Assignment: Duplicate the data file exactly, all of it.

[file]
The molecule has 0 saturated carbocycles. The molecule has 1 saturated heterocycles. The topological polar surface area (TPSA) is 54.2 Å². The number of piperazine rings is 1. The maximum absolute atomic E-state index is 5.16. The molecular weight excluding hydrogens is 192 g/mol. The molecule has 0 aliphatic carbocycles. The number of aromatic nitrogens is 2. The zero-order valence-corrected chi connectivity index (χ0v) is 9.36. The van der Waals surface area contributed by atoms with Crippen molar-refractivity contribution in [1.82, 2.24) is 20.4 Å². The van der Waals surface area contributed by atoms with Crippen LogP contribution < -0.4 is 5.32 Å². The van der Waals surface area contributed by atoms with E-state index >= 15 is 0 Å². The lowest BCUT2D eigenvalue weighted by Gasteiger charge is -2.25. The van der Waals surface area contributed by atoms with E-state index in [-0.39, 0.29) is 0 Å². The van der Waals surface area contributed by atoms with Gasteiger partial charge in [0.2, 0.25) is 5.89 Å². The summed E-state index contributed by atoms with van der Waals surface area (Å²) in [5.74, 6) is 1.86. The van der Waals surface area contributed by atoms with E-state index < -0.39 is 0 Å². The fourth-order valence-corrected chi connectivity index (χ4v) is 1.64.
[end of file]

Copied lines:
The molecule has 0 saturated carbocycles. The molecule has 1 saturated heterocycles. The topological polar surface area (TPSA) is 54.2 Å². The number of piperazine rings is 1. The maximum absolute atomic E-state index is 5.16. The molecular weight excluding hydrogens is 192 g/mol. The molecule has 0 aliphatic carbocycles. The number of aromatic nitrogens is 2. The zero-order valence-corrected chi connectivity index (χ0v) is 9.36. The van der Waals surface area contributed by atoms with Crippen molar-refractivity contribution in [1.82, 2.24) is 20.4 Å². The van der Waals surface area contributed by atoms with Crippen LogP contribution < -0.4 is 5.32 Å². The van der Waals surface area contributed by atoms with E-state index >= 15 is 0 Å². The lowest BCUT2D eigenvalue weighted by Gasteiger charge is -2.25. The van der Waals surface area contributed by atoms with E-state index in [-0.39, 0.29) is 0 Å². The van der Waals surface area contributed by atoms with Gasteiger partial charge in [0.2, 0.25) is 5.89 Å². The summed E-state index contributed by atoms with van der Waals surface area (Å²) in [5.74, 6) is 1.86. The van der Waals surface area contributed by atoms with E-state index < -0.39 is 0 Å². The fourth-order valence-corrected chi connectivity index (χ4v) is 1.64.